The Land Use Act extinguished the unlimited rights and interests to land that Nigerians had prior to the enactment of the Land Use Act. In place of the prior unexhausted rights to land, the Land Use Act vested all land in the territory of a state solely on the Governor of the State, who holds all land in that State in trust for the use and common benefit of all Nigerians. The Land Use Act also introduced a rigid regime of controls on the use or otherwise of all land in Nigeria.
One of the key controls introduced by the Land Use Act is the requirement that any transaction or instrument which confers or vests or transfers or limits or charges or extinguishes any interest or right in land on another party must first be approved by the Governor of the State where the land is situated. Where the prior approval or consent of the Governor is not first sought and obtained, such alienation or transfer is deemed in law to be null and void, and of no effect whatsoever. See, SAVANNAH BANK v. AJILO (1989) 1 SC (PT. 11) 90 @ 92
The argument that the failure to obtain Governor's consent only makes the transaction inchoate and not void has been rejected by the Supreme Court of Nigeria particularly where the application for Governor's consent was not made before the dispute was submitted for judicial adjudication, and where the application for consent is made and granted, the consent of the Governor must be pleaded and exhibited before final judgment is delivered. See, CALABAR CO-OP V. EKPO (2008) 1-2 SC 229 @ 285.
Registration of Land Instruments
The Land Instruments Registration Law of Lagos State requires that any document affecting land in Lagos State, in whatever manner, must be registered at the Lands Registry. Failure to register such a document implies that the document is void. Equally significant is the legal principle that a void document cannot be pleaded or held admissible by a Court of Law. The Registration of Titles Law of Lagos State also compulsorily requires all Instruments relating to land to be registered.
CONCLUSION
The clamour for appropriate amendments and in some instances outright abolition of the existing land legislations in Nigeria, at the federal and state levels, has been heightened in the present financial year. Without the necessary amendments, land transactions in Nigeria will not be business-friendly for meaningful development to take place.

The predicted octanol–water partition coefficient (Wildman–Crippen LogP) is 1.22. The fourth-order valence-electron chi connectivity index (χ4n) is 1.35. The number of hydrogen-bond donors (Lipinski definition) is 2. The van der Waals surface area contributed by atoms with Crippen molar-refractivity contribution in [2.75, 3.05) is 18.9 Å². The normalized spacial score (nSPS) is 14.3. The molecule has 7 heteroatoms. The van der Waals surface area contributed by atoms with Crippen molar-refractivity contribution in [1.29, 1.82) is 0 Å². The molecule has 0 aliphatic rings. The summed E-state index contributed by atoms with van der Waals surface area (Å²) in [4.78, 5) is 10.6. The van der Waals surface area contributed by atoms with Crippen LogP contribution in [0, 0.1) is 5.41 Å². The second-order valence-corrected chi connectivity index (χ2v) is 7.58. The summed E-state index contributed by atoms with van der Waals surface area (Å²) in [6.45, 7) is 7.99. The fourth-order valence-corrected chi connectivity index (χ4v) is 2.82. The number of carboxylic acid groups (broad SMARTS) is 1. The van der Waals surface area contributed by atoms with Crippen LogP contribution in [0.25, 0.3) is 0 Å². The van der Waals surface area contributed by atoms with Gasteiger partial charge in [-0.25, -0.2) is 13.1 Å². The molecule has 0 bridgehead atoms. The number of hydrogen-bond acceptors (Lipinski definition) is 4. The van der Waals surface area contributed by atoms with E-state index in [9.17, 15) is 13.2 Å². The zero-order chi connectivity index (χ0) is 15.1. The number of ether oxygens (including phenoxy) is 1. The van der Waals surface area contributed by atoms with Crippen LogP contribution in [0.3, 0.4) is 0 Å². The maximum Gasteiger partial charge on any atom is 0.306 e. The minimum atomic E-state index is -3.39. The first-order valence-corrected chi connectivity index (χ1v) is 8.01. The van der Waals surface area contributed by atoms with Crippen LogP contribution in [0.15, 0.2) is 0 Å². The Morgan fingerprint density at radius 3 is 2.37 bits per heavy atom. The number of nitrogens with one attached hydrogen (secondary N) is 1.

Pending the time when the expected amendments to our land legislations are made, you will do well to ensure compliance with existing laws regulating ownership and control of land in Nigeria.
Subscribe & Unsubscribe to Legal Alerts
This Alert and others produced by us are provided without any charge to you. You can always subscribe to it, on behalf of other interested persons from whom you have their permission, by sending to us a one line e-mail with the words "Subscribe – Legal Alerts" followed by the desired email address.
You are equally permitted to terminate your subscription by sending to us a one line email with the words "Unsubscribe - Legal Alerts" and your electronic address would be removed from our list. In the future, you can return to our mailing list by visiting our web site www.oseroghoassociates.com to subscribe for the Legal Alerts.
DISCLAIMER NOTICE. This Legal Alert is a free educational material, for your general information and enlightenment purposes ONLY. This Alert, by itself, does not create a Client/Attorney relationship between yourself and our Law Firm.
Recipients are therefore advised to seek professional legal counselling to their specific situations when they do arise. Questions, comments, criticisms, suggestions, new ideas, contributions, etc are always welcomed with many thanks.
This Legal Alert is protected by Intellectual Property Law and Regulations. It may however be shared with other parties provided that our Authorship is always acknowledged and this Disclaimer Notice is attached.